MBA programs from prestigious universities are in large part to blame for propagating this idea that lack of experience is not a problem. Business professors usually tell their students from the beginning that they are destined for greatness and that they will learn how to make decisions by learning from the experience of great company leaders. However, unlike what many execs seem to believe, leadership is not about taking decisions by choosing one of the options presented to you by your team. It is about setting a direction and executing on a plan that you have designed. That requires both experience and guts. I don’t know about Daniel’s guts but he clearly lacks experience in cyber security, a skill that is extremely hard to acquire, and that will significantly hinder any attempts he makes to define a “strategic point of view”. Therefore, from my point of view, he is clearly a poor choice for the job. That doesn’t mean that his government experience is not important, it clearly is, but he should at the very least have recognized this shortcoming and explained how he planned to address it, instead of simply dismissing his critics. President Obama is accountable for having chosen Mr. Daniel for this position, but he also shares part of this responsibility. Leaders, to be successful, need to have zero tolerance for mediocrity and that includes their own. Those who accept a leadership position need to be convinced that they are a good fit for the job and that they will be able to deliver results. Integrity begins with an honest introspection exercise to find out if you are the right choice for the position. 


December 20th, 2013
Filed under: Politics, Society | Huibert @ 12:39 pm

Phil Robertson You cannot imagine how glad I was to see the controversy that has followed the indefinite suspension of Phil Robertson from his show, Duck Dynasty. For those who are not aware of what happened, A&E, the network that produces the show, decided to remove Phil, after learning that he had given an interview to GQ magazine where he made a number of statements against gay people and also said a couple of things that can be perceived as racist. This is standard procedure and we have seen this happen in multiple occasions. However, this time, something different happened. People started to rally behind Phil, criticizing the decision, defending his right to free speech. Let me be clear, I do not share any of those beliefs, but I am sick to live in a world where those who mean well, try to stifle the freedom of speech of those who think differently.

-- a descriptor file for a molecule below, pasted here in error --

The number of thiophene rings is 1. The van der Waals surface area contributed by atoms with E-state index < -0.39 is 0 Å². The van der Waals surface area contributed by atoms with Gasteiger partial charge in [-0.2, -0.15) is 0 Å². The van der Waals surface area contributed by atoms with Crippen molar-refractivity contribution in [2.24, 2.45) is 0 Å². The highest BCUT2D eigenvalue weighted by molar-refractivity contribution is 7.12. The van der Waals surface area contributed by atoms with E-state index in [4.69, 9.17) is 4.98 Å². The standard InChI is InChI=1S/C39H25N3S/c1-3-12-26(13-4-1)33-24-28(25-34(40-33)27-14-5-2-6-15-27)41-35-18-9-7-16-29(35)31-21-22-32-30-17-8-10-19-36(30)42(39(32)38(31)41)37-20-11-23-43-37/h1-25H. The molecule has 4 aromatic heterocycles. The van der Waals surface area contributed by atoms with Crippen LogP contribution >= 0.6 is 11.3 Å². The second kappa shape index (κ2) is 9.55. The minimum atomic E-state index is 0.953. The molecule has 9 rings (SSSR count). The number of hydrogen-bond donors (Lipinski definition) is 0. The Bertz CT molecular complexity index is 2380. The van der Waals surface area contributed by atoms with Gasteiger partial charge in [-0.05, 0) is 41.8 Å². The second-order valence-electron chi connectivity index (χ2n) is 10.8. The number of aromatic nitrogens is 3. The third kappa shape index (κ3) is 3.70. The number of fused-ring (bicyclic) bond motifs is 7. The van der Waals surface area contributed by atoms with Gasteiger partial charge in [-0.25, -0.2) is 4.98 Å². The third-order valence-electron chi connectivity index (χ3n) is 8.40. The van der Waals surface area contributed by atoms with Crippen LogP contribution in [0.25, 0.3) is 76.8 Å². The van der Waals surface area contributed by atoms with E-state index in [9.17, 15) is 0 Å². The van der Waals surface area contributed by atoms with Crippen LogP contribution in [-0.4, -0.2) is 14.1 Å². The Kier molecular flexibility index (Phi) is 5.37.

Back when I was in High School, we had debates on a variety of topics. We discussed the role of prisons, the death penalty, abortion and many other controversial topics. I remember a girl, raised by a well intentioned hippy family, who had a big heart and was wicked smart. We had nothing in common and clashed many times, but we had very interesting discussions and I was really interested in trying to understand her point of view and where she was coming from. It wasn’t just about arguing and winning a stupid debate, it was about trying to understand each other and address the issues. The debate worked because everyone was free to speak their mind, without consequences.